All student Covid cases are now fully included in the city's statistics for the first time.

Oxfordshire County Council publishes a weekly update on Covid-19 cases in the county and has recently been estimating what the figure within Oxford would look like if it included the student population.

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This week, there is no need to estimate as the government has provided data that means it can be presented as one.

The national discrepancy relating students being recorded at their home address rather than their term-time address has been rectified.

It meant there were 'artificially high and low' cases in areas as positive tests dating back to September were reallocated on November 16.

This included Oxford recording 127 new cases but the county none.

All cases are now recorded to their address at time of testing.

The county has also confirmed the problem with Oxford University students not being shown in local figures due to the way Public Health England processed the university's own testing results has been fixed. 

In the week up to the end of November 6,  a total of 253 people tested positive in the city for Covid. 

This represented 165.9 people per 100,000 of the population. Estimates as to the university figures lifted the total to approximately 398 or 261.1 people per 100,000 of the population.

This week’s consolidated true figures (up to the end of November 13) for Oxford are 406 cases with an infection rate of 266.3.

Estimated figures for the whole of Oxfordshire were 1,100 positive tests or 159.1 people per 100,000 of the population.

This week’s figures are 1,159 positive tests or 167.6 per 100,000 of the population.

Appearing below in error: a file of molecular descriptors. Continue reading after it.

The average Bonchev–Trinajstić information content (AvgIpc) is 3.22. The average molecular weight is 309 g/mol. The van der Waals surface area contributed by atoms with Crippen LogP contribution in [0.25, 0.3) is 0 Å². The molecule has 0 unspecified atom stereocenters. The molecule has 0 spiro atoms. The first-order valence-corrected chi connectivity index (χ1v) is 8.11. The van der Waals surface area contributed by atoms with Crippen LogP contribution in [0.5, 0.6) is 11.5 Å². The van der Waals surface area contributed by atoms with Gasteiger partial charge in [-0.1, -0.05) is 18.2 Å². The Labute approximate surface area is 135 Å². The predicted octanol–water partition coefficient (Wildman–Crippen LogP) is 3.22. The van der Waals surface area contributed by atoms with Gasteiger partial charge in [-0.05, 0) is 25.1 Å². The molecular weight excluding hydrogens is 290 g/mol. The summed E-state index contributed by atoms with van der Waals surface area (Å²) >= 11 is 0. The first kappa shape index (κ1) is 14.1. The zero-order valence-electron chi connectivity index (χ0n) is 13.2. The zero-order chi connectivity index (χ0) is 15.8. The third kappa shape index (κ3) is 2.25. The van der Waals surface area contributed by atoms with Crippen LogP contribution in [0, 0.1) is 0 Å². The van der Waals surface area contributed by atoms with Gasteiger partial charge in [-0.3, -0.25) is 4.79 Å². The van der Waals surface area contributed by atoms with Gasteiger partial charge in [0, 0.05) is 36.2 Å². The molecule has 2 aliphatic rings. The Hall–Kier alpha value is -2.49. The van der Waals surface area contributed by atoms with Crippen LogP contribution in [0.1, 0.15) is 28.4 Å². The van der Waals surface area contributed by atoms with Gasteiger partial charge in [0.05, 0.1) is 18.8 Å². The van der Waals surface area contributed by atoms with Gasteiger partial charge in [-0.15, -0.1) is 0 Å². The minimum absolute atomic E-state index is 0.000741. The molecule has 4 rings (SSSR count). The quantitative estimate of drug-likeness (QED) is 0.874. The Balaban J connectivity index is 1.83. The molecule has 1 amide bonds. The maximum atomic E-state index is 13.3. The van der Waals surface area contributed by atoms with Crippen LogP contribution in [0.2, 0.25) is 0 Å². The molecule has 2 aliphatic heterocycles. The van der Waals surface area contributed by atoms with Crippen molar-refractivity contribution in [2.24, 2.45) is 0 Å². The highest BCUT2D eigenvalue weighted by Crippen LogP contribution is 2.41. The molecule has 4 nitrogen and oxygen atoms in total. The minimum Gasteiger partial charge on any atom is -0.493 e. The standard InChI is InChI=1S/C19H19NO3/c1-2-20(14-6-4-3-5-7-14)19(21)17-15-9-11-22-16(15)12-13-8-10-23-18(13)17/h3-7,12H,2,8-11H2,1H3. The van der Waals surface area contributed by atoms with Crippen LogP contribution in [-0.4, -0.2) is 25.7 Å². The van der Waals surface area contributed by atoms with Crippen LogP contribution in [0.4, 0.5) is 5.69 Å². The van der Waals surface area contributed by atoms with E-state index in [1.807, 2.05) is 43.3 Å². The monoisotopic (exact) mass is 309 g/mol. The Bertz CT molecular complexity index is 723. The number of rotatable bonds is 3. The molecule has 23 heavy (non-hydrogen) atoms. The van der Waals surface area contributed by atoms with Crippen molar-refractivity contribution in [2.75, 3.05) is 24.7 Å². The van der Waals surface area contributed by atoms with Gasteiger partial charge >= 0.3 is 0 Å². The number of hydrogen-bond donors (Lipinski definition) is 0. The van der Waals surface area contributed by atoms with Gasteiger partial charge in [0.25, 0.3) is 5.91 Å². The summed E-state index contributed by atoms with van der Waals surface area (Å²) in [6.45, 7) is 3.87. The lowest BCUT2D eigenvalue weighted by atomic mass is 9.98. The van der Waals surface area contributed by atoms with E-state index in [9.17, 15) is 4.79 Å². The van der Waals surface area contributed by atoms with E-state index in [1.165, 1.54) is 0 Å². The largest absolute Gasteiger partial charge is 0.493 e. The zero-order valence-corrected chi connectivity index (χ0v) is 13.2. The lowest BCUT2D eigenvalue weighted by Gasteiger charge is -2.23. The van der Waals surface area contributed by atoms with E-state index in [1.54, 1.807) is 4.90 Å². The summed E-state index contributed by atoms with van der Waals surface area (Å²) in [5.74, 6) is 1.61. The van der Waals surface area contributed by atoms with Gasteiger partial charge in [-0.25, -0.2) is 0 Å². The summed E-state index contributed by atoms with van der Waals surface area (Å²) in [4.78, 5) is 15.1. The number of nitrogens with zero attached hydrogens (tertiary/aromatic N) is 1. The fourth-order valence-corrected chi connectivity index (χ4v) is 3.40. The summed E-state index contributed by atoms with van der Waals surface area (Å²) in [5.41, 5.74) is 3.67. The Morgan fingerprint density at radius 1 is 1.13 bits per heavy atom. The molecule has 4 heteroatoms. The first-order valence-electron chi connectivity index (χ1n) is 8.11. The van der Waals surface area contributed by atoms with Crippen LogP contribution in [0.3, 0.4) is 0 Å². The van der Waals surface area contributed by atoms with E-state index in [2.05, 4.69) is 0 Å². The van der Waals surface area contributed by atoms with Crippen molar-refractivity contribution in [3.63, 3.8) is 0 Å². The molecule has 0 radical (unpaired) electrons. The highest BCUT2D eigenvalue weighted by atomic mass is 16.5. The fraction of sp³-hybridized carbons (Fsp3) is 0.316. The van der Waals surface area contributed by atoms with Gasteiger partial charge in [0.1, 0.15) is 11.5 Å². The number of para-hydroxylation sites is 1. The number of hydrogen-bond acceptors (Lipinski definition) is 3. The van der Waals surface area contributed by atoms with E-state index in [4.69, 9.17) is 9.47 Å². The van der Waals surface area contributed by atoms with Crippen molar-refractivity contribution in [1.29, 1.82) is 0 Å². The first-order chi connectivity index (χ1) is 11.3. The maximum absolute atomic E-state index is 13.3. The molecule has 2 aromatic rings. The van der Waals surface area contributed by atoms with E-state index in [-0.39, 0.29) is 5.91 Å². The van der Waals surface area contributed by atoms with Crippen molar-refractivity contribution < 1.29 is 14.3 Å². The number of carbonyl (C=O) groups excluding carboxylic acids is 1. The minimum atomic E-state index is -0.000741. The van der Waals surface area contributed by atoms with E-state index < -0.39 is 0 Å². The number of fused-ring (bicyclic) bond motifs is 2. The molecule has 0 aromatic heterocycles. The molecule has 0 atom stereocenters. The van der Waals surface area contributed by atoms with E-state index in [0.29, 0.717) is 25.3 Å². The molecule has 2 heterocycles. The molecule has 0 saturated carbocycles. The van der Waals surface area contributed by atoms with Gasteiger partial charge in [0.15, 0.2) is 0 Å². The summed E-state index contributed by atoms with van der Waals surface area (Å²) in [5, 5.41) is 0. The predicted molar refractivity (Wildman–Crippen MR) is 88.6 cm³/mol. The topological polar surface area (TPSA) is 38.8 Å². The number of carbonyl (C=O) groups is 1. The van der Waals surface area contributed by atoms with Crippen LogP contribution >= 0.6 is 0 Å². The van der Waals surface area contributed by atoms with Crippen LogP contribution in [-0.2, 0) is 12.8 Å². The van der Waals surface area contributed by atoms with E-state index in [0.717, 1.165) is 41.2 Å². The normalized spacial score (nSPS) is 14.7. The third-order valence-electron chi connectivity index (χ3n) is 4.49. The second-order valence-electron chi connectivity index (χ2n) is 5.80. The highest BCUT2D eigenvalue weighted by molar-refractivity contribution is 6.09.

Ansaf Azhar, Oxfordshire’s Director of Public Health, said: “We are glad that the well-known discrepancy with the university statistics has finally been resolved.

"The media has been reporting the issue accurately and organisations around the county have all been aware.

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"We have been presenting approximate figures to show how the statistics were likely to stand once the university figures were included."

He added: "Thankfully we no longer have to do this and we now have a simple figure for Oxford that we can compare each week.

“Overall the figures have continued to rise generally as has been the case with the national statistics.

"This was not unexpected as the impact of the lockdown, which began on November 5, will only be starting to filter through into the statistics in coming days and weeks.

“There has also been further good news on vaccines but at this stage this is all for the future and we urge everyone to fully abide by the rules so that we can drive down case numbers as we move from autumn into winter.”